• Type:
    Categories:
    Sub-Categories:

    Links:

  • Type:
    Categories:
    Sub-Categories:

  • Favorite

    John C.P. Goldberg, Anthony J. Sebok, Benjamin C. Zipursky & Leslie Kendrick, Tort Law: Responsibilities and Redress (Wolters Kluwer Aspen 2021).

    Type:
    Categories:
    Sub-Categories:

    "This is a book on tort law for law students"–

  • Type:
    Categories:
    Sub-Categories:

  • Type:
    Categories:
    Sub-Categories:

    Links:

    “Private law” embraces the traditional common law subjects (property, contracts, and torts), as well as adjacent more statutory areas such as intellectual property and commercial law. It also includes important areas that have been neglected in the United States but are beginning to make a comeback. These include unjust enrichment, restitution, equity, and remedies more generally. “Private law” can also mean private law as a whole, which invites consideration of issues such as the public-private distinction, the similarities and differences between the various areas of private law, and the institutional framework supporting private law – including courts, arbitrators, and even custom. The New Private Law is an approach to these subjects that aims to reinvigorate the study of private law by moving beyond reductively instrumentalist policy evaluation and narrow, rule-by-rule, doctrine-by-doctrine analysis, so as to consider and capture how private law’s various features fit and work together, as well as the normative underpinnings of these larger structures. This movement has begun resuscitating the notion of private law itself in the United States and has brought an interdisciplinary perspective to the more traditional, doctrinal approach prevalent in Commonwealth countries. The Handbook embraces a broad range of perspectives to private law – including philosophical, economic, historical, psychological, to name a few – yet it offers a unifying theme of seriousness about the structure and content of private law. This Introduction introduces the New Private Law and briefly summarizes the chapters in the volume.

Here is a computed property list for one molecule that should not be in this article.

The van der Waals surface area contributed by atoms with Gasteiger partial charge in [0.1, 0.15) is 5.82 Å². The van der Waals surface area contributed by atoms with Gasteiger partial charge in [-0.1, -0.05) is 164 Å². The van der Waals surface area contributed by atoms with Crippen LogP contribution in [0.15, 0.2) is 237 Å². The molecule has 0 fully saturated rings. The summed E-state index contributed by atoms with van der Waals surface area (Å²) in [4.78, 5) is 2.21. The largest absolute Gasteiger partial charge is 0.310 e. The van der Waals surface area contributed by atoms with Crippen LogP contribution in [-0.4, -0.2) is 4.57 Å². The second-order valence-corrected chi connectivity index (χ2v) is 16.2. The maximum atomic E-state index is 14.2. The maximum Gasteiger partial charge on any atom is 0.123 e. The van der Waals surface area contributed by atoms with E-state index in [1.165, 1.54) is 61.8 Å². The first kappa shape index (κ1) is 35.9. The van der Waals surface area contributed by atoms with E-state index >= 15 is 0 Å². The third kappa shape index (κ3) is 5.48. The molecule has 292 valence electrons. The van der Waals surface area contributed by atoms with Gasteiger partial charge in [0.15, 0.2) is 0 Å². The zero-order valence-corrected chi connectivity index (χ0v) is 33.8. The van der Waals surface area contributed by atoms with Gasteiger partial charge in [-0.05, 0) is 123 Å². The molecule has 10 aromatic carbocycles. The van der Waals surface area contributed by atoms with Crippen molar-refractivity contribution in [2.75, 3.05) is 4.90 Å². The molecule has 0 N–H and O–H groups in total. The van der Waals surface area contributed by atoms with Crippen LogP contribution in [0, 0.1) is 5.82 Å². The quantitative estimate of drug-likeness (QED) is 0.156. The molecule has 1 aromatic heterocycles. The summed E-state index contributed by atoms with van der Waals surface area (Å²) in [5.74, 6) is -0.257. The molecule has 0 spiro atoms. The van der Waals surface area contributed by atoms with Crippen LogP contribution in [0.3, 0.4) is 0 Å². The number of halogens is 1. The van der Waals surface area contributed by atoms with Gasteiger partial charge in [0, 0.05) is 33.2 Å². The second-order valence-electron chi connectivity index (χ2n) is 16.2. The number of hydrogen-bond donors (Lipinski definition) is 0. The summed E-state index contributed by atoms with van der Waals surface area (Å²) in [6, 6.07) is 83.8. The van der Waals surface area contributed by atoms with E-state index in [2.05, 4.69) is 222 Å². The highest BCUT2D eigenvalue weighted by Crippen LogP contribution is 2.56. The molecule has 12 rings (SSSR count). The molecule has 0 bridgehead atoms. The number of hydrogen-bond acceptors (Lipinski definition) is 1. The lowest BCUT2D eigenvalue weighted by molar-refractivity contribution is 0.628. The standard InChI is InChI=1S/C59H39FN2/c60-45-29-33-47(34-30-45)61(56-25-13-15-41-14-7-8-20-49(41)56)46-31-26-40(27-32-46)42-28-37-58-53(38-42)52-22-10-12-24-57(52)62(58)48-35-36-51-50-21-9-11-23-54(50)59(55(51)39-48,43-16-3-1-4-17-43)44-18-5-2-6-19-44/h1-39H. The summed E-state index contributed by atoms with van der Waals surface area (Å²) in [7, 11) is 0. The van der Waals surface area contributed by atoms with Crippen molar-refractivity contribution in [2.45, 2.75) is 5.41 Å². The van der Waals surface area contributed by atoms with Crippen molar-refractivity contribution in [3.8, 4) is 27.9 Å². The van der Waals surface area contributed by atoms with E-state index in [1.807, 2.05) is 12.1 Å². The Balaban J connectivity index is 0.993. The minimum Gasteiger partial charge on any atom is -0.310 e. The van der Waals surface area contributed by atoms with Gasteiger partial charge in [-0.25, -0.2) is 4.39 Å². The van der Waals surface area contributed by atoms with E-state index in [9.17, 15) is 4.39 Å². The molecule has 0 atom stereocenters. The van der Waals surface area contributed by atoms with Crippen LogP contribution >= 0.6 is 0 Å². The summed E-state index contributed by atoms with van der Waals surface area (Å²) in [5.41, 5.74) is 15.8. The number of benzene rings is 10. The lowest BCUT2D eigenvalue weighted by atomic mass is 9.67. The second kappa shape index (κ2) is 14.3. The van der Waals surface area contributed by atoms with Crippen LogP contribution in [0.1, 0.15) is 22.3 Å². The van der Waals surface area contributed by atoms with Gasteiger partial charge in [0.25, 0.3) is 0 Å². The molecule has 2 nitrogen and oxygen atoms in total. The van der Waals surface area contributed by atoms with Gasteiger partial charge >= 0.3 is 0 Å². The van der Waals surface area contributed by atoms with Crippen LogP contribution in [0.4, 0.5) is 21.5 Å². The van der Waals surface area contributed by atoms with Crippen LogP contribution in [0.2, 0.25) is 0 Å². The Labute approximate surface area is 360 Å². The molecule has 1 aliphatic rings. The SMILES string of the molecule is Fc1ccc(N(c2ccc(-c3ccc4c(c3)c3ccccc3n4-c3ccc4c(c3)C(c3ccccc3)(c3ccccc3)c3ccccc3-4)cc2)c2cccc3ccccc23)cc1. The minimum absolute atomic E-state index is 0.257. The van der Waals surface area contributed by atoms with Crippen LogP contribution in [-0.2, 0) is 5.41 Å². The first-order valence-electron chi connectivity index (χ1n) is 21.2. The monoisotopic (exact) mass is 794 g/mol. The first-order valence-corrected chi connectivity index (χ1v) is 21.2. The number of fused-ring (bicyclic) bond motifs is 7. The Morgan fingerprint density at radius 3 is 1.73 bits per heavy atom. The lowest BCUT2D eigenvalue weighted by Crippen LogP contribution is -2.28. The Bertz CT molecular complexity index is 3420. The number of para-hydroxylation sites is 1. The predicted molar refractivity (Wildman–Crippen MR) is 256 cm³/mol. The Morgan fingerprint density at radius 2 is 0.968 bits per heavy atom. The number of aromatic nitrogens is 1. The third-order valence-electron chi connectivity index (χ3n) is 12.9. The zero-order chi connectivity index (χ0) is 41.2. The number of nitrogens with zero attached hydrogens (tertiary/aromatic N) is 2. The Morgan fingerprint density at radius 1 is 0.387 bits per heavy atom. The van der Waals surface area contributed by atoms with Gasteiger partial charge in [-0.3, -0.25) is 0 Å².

• Type:
    Categories:
    Sub-Categories:

    The Oxford Handbook of the New Private Law reflects exciting developments in scholarship dedicated to reinvigorating the study of the broad field of private law. This field embraces the traditional common law subjects (property, contracts, and torts), as well as adjacent, more statutory areas, such as intellectual property and commercial law. It also includes important areas that have been neglected in the United States but are beginning to make a comeback. These include unjust enrichment, restitution, equity, and remedies more generally. "Private law" can also mean private law as a whole, which invites consideration of issues such as the public-private distinction, the similarities and differences between the various areas of private law, and the institutional framework supporting private law - including courts, arbitrators, and even custom. The New Private Law is an approach to these subjects that aims to bring a new outlook to the study of private law by moving beyond reductively instrumentalist policy evaluation and narrow, rule-by-rule, doctrine-by-doctrine analysis, so as to consider and capture how private law's various features fit and work together, as well as the normative underpinnings of these larger structures. This movement has begun resuscitating the notion of private law itself in the United States and has brought an interdisciplinary perspective to the more traditional, doctrinal approach prevalent in Commonwealth countries. The Handbook embraces a broad range of perspectives to private law - including philosophical, economic, historical, and psychological, to name a few - yet it offers a unifying theme of seriousness about the structure and content of private law. It will be an essential resource for legal scholars interested in the future of this important field.

  • Type:
    Categories:
    Sub-Categories:

  • Type:
    Categories:
    Sub-Categories:

    In the United States and elsewhere, the Law and Economics movement has fundamentally reshaped how judges, lawyers, and law students understand tort law. And yet economic interpretations of tort law – as opposed to prescriptive analyses of tort problems that deploy economic methodologies – face insuperable difficulties. Why, then, do the endure? The answer is that some of the leading economic accounts actually manage to identify, albeit in a distorted way, many of tort law’s core features. In keeping with the emphasis of the New Private Law on analysis that is down-to-earth without being reductionist, this Chapter explains why these same features can be captured without distortion though an understanding of tort as a law of wrongs and redress.

  • Type:
    Categories:
    Sub-Categories:

    Links: